The first of four articles by Robin Wright [``Sense of persecution fuels Shiite resurgence,'' June 21] was on the whole excellent and timely. But on the map of Shia Islam, where are the more than 40 million predominantly Shia Muslims of the USSR? These are the sleeping giant of the Middle East power structure, but hardly mentioned in the US public media. On another note, my Shia friends are wry about the hasty equating in US media of ``Shia'' with ``terrorist,'' pointing out that the same ``Shia'' in Afghanistan are ``fearless freedom-fighters.'' Thomas B. Stauffer Berkeley, Calif.
The story ``As Islamic fundamentalism rises in Egypt, government feels heat,'' June 14, was an accurate summary of the reasons many young Egyptians choose Islam as an ideology to make sense of the world. However, there are some misleading statements. Sharia was not set down in the Qur'an. It is a system law derived from both the Qur'an and the Sunnah. There are four main schools of Sharia codification and interpretations. The confusion may have arisen with the word ``Shariah,'' meaning the ``Path'' or ``way,'' and is usually taken to include the Qur'an and the Sunna. ``Shariah'' in the strict sense means the ``way'' that all Muslims are supposed to follow.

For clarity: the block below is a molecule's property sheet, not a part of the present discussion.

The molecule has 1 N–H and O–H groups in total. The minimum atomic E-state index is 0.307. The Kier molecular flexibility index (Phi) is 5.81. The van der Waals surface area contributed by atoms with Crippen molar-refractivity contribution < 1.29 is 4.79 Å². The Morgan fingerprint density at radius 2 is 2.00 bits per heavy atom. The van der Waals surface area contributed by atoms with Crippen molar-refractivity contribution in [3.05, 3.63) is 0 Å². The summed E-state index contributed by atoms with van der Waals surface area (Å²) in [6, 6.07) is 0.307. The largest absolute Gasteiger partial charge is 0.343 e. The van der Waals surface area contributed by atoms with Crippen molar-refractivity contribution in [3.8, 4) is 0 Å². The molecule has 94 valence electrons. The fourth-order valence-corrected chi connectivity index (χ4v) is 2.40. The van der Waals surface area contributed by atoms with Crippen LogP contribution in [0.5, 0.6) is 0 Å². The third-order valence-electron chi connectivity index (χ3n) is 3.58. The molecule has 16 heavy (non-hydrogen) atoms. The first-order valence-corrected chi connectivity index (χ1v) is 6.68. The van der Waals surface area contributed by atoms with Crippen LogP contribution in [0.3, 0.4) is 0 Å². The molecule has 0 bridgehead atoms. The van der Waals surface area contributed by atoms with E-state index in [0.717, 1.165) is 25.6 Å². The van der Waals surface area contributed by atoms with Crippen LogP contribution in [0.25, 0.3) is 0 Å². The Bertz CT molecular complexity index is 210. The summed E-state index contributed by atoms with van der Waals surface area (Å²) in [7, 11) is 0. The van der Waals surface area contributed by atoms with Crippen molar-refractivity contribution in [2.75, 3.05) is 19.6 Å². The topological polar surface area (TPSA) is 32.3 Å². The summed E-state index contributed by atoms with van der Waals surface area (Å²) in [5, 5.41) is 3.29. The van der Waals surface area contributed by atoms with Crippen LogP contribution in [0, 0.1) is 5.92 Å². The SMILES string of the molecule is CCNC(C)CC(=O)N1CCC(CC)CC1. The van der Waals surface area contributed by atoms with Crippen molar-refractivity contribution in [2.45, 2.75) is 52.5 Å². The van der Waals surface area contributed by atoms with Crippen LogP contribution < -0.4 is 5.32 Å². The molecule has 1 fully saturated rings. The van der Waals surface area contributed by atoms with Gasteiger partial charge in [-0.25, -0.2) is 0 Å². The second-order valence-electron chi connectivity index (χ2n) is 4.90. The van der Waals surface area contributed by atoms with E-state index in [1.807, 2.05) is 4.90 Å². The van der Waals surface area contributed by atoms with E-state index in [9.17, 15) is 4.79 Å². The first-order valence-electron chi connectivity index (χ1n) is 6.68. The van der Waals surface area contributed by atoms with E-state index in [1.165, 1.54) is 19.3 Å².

Regarding the sentence ``[The Qur'an] prescribes codes of behavior in all walks of life,'' the Qur'an can be interpreted to mean all the restrictive things you list in the article; but it is fairly ambiguous. For instance, there is no prohibition on interest but on usury; similarly, there is nothing that says women must wear head coverings. The Qur'an simply says: ``Tell the believing women to gather their garments around them.'' In traditionally male-dominated societies, this was interpreted to mean veiling. This one example of customs predating Islam becoming part of what Muslims believe Islam is all about. And it is not correct to imply that only in a liberal interpretation of Shariah law are thiefs not to be punished because they are forced by society's imperfections to steal. The view that thieves are only to be punished if they are fully responsible for their acts is shared by both modernizing and traditionalist Muslims.
What the Islamic activists seek to reimpose in Egypt is not so much Shariah law as their interpretation of Shariah law. The Qur'an and the Hadith are very ambiguous documents. In no sense are liberal interpretations somehow stretching the intent of the law, as the article implied. Shariah law is not conservative law by definition; it is its interpretations, reflecting other biases, which can be either conservative, literalist, or modernist.
Islam is so badly reported that just getting the facts right is a giant step toward a better understanding of what's really going on in Muslim societies. Julian Crandall Hollick Executive Producer, NPR's ``The World of Islam'' Concord, Mass.
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